My lovely bride of 22 years was part of her company’s “Y2K Survival Team.” She went into work at 11 p.m. on the 31st. They gave her a “survival kit” complete with a water bottle, a T-shirt, and some peanut butter candy. Everyone laughed, and life went on.
But it turns out there is a serious Y2K problem, still, and it originates from the same outfit, Cybercash’s ICVerify unit, recently victimized by a cracker-embezzler who tried to post 300,000 credit card numbers online.
The problem lies in those terminals merchants use to process credit card transactions, and how they got them. It’s estimated that some 6,000 stores are impacted.
Let’s go back over this to see what we can learn.
ICVerify sells its software to hundreds of banks, card processors, and value-added resellers who then push solutions to merchants. The solutions usually come in the form of a piece of hardware next to the cash register.
You’ve seen it – there’s a slot to swipe the card through, a keypad in which to input the merchant number, maybe a printer to create a receipt. (If there’s no printer, the merchant has to create a carbon paper form for the receipt.) These things have been around for years, and while most of them are Y2K compliant, some of the older versions of the software are not.
While Cybercash has been putting out the story that merchants are to blame for their own problems because they didn’t change their terminals (and some in the media have bought that story), this is, to a large extent, bunk.
Understand this from the merchant’s point of view. You’ve got a terminal, you trust the bank or re-seller who put it there, and they haven’t told you about this Y2K problem, so how can this be your fault? Maybe you haven’t heard for years from the re-seller who put this thing in, maybe they went out of business – how can you be blamed for that?
You probably didn’t know credit card processing went through channels, did you? Well, it does. Some of these re-sellers are selling plain vanilla solutions based on their ability to pound pavement. Some are selling custom solutions for specific industries, like restaurants or hardware stores. Some work directly for credit card companies, like Discover; others work for card processors, like Nabanco; and still others simply fulfill orders for banks, like Wachovia.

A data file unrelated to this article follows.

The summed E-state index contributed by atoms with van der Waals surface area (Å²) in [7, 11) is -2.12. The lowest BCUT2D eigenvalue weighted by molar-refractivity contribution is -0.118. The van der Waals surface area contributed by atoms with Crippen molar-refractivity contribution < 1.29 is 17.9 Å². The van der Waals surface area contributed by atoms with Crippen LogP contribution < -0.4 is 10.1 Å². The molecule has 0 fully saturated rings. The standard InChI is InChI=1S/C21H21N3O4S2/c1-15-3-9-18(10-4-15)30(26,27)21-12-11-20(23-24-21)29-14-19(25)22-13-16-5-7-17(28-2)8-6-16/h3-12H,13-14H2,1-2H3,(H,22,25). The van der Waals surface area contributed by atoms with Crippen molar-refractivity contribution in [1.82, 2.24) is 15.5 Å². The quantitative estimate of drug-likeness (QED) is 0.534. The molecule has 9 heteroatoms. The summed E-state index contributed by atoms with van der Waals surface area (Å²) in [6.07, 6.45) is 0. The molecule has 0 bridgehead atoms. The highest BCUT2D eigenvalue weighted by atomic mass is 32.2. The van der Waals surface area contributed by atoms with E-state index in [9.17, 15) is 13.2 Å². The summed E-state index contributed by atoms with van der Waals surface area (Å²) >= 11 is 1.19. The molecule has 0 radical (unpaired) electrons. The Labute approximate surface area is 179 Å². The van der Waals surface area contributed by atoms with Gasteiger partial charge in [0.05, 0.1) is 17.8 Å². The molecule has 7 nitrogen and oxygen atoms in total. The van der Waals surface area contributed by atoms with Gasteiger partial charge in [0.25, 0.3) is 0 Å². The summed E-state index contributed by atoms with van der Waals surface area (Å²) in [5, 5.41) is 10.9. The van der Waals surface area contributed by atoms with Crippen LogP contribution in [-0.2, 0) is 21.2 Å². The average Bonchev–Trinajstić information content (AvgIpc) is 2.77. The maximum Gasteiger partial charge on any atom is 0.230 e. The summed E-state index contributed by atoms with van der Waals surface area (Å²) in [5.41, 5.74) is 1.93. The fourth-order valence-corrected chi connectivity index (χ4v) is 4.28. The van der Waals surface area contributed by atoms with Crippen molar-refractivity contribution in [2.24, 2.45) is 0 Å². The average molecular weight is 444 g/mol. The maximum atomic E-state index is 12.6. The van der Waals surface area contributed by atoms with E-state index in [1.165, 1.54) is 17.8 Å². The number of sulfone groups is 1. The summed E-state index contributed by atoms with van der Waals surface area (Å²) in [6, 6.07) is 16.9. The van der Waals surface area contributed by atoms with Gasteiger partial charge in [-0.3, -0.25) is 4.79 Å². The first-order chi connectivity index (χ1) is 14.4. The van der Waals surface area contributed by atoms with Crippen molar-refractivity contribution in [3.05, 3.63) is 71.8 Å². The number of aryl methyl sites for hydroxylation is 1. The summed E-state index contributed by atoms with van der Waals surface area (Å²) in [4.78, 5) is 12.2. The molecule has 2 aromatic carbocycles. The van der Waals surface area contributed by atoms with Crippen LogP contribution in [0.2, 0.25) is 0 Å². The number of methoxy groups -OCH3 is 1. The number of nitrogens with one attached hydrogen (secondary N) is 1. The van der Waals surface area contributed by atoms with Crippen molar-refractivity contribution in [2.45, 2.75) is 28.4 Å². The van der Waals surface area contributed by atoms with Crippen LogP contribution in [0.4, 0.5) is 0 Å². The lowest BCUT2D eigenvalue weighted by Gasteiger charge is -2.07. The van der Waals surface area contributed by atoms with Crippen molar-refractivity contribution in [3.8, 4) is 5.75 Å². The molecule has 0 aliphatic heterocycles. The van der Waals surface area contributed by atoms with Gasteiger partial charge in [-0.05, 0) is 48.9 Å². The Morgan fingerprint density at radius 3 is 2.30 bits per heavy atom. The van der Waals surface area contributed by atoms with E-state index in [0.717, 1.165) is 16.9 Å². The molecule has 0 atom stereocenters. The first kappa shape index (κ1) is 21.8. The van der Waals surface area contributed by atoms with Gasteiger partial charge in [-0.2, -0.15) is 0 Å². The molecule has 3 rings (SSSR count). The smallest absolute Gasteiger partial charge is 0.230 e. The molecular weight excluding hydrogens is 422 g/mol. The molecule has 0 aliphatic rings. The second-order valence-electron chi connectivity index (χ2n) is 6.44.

I suspect the real problem is that the re-sellers didn’t check version numbers of what went into their firmware. It may be that some re-sellers, more interested in sales than service, didn’t know or didn’t care about the version numbers, and there was no way for ICVerify to follow up because they’d sold to the channel, not the merchant. It may even be that some re-sellers went belly-up, and the processors went merrily on because if it ain’t broke, why pay for a service call.
This is the kind of boo-boo all the Y2K hullabaloo was designed to prevent. But it also illustrates what happens when software goes into hardware, and hardware then goes through channels. The fact is channels dry up, and when they do, customers get left high and dry.
This could have been a lot worse, especially given the fact that the last Congress gave us strict limits on Y2K liability, so there’s little the victims can get here in the way of satisfaction.
It’s not enough to say Cybercash should have had a bunch of terminals ready for this emergency, because each terminal needs some custom programming if it’s going to be a true replacement. The real question is whether, if you do sell through channels, you have the tracking of final sales that will let you take responsibility for your customers later on. That’s a Clue we can all use.
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